Andy Stanley: Unhitching the Old Testament


Andy Stanley is a very famous preacher in the seeker sensitive movement.  Recently he has taken some bad press for what some perceive to be an attack on the Old Testament.

In my opinion, I think he views the Old Testament as most Christians do the apocrypha or didache.  That is, a non-canonical source that contains some truth but isn’t the Word of God.  But then again, he has made some statements that walk this back so I’m not 100% sure if I’m getting him wrong or if he is deliberately attempting to obfuscate.

His aim seems to be two fold, on one end he doesn’t want to have to apologetically defend old testament stories like creation and Jonah.  On the other end he doesn’t want to use old testament categories and terminology to define sins condemned by the apostles.

Either way I don’t agree with his statements.  I think we should trust that God will fulfill his promises and that his word doesn’t return void.  Preach the Word and stand aside as God does his work in it.  Don’t trip about having to explain Jonah or creation.  God has promised to give faith when his word is preached.  If their heart is hardened after rejecting the Word it’s not your fault.  If they need apologetics later that’s fine, but doing apologetics is preaching law and shouldn’t be confused with gospel.

As far as using old testament terminology is concerned, later in this post I am going to argue that if you don’t do this you turn the Bible into whatever you want it to say and it loses all objective authority on law.

In one of his more recent sermons though he decided to use Acts 15 as a means to “unhitch” the old testament from Christianity.  Those were his words, he chose to walk them back but he didn’t take them back either.  I encourage you read both articles.  My understanding is that he views the laws given in Acts 15 as a prescriptive and descriptive lock stock and barrel replacement of the old testament.


Stanley 5/11/18

Stanley 5/18/18

Stanley 1 Stanley 2



The first thing I would want to point out is that Paul held a high regard for the Old Testament.  When he wrote the passage below he would have certainly had old testament scriptures in mind.

“16 All Scripture is breathed out by God and profitable for teaching, for reproof, for correction, and for training in righteousness 2 Tim 3:16 ESV

Reproof? Correction? Instruction in righteousness?  That is an odd way of saying we should unhitch ourselves if you ask me.  If you read an older article I have HERE you will see that the apostles frequently cite old testament passages to prove that Jesus is the messiah.  If we are to unhitch ourselves wouldn’t that be an odd approach for proving Jesus is the messiah?  If realizing this was purely experiential why did they cite the old testament so much?

As with most things though, and to be fair, Andy Stanley isn’t 100% wrong.  There is a certain sense in which we don’t use Old Testament laws anymore.  The sabbath for example, and other such ceremonial laws, are stated by scripture to be obsolete.

13 In speaking of a new covenant, he makes the first one obsolete. And what is becoming obsolete and growing old is ready to vanish away.” Heb 8:13 ESV

That said, we find many places in the new covenant where the apostles prescriptively teach laws that are also taught in the old covenant.  A good example of this is the commandment not to commit murder.

“9 For the commandments, “You shall not commit adultery, You shall not murder, You shall not steal, You shall not covet,” and any other commandment, are summed up in this word: “You shall love your neighbor as yourself.” Rom 13:9 ESV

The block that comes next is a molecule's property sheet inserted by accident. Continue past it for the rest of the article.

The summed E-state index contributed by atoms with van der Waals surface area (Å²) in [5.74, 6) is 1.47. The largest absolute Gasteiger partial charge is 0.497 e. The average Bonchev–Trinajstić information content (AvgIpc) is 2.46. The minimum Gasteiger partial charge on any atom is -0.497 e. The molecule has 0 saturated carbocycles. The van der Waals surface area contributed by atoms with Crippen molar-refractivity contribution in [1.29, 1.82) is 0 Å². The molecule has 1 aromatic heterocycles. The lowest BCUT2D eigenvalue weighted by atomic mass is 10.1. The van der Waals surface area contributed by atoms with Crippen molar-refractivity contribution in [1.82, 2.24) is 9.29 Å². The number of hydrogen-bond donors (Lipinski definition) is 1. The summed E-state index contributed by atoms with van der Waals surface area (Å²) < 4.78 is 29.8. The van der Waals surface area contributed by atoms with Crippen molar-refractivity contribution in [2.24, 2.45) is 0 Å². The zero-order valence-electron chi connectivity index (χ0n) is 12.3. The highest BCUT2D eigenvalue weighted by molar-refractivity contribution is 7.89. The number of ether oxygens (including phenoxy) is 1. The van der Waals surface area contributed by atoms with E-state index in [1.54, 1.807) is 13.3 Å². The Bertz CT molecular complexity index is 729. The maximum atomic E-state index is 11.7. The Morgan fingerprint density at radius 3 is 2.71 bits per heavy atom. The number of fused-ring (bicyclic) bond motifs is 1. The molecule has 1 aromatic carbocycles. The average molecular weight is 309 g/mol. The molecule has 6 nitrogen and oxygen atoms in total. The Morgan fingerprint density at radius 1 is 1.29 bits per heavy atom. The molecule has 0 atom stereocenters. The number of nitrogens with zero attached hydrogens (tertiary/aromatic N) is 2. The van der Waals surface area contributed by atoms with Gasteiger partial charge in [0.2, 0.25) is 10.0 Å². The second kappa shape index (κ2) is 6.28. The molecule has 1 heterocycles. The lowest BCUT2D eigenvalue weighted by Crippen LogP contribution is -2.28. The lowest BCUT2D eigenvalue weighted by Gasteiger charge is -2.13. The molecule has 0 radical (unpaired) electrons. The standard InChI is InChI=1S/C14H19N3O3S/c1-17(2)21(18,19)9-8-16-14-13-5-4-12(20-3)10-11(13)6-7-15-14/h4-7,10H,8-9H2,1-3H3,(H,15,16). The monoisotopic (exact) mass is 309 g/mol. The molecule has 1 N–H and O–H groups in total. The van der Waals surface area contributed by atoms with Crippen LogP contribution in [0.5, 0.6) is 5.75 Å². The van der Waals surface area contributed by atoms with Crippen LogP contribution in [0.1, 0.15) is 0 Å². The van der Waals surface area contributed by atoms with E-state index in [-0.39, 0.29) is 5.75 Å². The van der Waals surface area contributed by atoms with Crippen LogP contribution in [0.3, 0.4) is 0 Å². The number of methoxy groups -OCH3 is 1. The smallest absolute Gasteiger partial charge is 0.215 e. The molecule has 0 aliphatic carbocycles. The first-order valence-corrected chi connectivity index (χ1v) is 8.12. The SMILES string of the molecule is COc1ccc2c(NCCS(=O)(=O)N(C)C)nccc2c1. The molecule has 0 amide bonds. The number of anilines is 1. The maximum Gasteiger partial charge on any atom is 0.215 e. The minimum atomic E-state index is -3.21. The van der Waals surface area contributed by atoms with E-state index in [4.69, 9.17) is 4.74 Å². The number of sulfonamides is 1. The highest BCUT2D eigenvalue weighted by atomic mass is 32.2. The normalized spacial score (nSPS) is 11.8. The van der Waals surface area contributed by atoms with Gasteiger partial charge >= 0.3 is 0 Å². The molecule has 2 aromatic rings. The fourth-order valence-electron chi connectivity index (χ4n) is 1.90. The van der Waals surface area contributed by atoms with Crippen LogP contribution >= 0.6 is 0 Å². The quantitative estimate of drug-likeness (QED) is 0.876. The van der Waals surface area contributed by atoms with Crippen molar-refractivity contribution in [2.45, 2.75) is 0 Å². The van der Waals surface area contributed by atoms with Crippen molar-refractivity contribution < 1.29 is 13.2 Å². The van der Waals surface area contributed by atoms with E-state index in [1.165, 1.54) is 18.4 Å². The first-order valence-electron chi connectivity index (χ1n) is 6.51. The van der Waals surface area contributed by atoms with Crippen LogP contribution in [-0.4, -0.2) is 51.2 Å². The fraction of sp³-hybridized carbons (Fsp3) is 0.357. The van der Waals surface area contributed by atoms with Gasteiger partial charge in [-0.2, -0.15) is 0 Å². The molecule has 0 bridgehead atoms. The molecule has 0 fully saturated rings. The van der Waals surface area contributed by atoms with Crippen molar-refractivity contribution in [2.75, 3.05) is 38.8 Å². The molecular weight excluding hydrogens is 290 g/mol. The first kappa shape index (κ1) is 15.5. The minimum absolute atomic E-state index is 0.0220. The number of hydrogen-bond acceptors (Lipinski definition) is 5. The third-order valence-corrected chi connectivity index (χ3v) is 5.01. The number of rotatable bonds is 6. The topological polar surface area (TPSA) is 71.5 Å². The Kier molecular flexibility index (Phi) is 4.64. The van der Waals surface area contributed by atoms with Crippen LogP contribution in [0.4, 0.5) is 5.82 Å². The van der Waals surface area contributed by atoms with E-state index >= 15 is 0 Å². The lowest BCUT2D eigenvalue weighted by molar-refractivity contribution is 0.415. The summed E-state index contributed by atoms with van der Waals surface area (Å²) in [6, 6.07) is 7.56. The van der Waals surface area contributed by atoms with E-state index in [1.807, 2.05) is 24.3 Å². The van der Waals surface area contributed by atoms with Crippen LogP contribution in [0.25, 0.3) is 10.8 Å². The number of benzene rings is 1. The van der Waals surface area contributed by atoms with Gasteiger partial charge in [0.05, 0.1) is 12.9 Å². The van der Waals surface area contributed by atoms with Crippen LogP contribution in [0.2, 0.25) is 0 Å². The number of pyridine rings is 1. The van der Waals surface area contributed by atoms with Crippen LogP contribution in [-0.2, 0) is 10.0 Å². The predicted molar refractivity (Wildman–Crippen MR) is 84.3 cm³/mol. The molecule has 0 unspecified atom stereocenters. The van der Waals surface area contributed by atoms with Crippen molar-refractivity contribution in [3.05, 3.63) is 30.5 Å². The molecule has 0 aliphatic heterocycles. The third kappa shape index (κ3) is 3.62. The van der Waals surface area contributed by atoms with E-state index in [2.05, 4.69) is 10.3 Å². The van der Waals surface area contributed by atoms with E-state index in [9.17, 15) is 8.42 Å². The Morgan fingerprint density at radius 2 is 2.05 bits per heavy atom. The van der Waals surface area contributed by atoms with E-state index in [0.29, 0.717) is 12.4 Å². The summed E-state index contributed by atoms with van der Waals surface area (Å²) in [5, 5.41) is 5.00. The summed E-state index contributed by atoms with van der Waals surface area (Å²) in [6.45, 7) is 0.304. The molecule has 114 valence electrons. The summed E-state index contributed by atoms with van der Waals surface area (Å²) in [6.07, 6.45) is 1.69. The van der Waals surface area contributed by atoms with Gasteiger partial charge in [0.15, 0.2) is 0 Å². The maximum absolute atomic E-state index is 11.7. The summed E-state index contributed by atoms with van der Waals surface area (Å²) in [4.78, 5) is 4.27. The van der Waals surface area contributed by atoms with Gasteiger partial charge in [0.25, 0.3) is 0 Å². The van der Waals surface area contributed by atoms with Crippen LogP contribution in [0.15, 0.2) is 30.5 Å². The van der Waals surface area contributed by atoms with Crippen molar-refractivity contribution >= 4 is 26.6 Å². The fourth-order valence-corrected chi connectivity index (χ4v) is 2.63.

“15 But let none of you suffer as a murderer or a thief or an evildoer or as a meddler.” 1 Ptr 4:15 ESV

We can see that the apostles clearly teach after the cross that you shouldn’t commit murder. This is taught well into the new covenant after the cross.

Here’s the deal though, what’s murder???

Is murder simply killing like stepping on a spider?  Does it only apply to people?  Is capital punishment murder? Is it murder when a solider kills another human in a time of war?  Is abortion murder?  What is the Biblical definition of murder??

Though the apostles do condemn murder, they never define it on their own.  The definition comes from the Torah.  One can be reasonably certain those receiving the apostles letters had a copy of the Septuagint on account of the fact that the apostles quote it so frequently, and would have been familiar with it’s teachings and categories.

Also, one can reasonably assume that because the apostles quote the Septuagint frequently that they have knowledge of it too.  Thus when they cite sins like “murder” they would have intended old covenant categories and definitions of it.

It’s not enough to pull the meaning of a word from a modern dictionary, particularly when you are talking about writings that are 2000 years old.  You have to define the word by what the author intended.  Without using the old testament as a Go-To you can’t define murder at all.  Your interpretation of the apostles commands not to murder would be solely dependent on your own personal opinion.

Same issue with sexual immorality for example.  This one is a bit easier due to Jesus restrictions placed in Matt 19 but Lev 18 and others flesh the details out in ways that are particularly helpful today.  Andy Stanley even cites sexual immorality in his sermon on Act 15 and unsurprisingly leaves it soley up to personal interpretation.

In my opinion he is setting himself up for the big reveal on being pro LGBT at some point here in the future.  Time will prove me right or wrong on that.  But the approach that I see Andy Stanley using would be very expedient for embracing the “Gay Christian” movement promoted by Matthew Vines and others today.  If sexual immorality is only a matter of personal conscience then in every practical manner it’s whatever you say it is for you.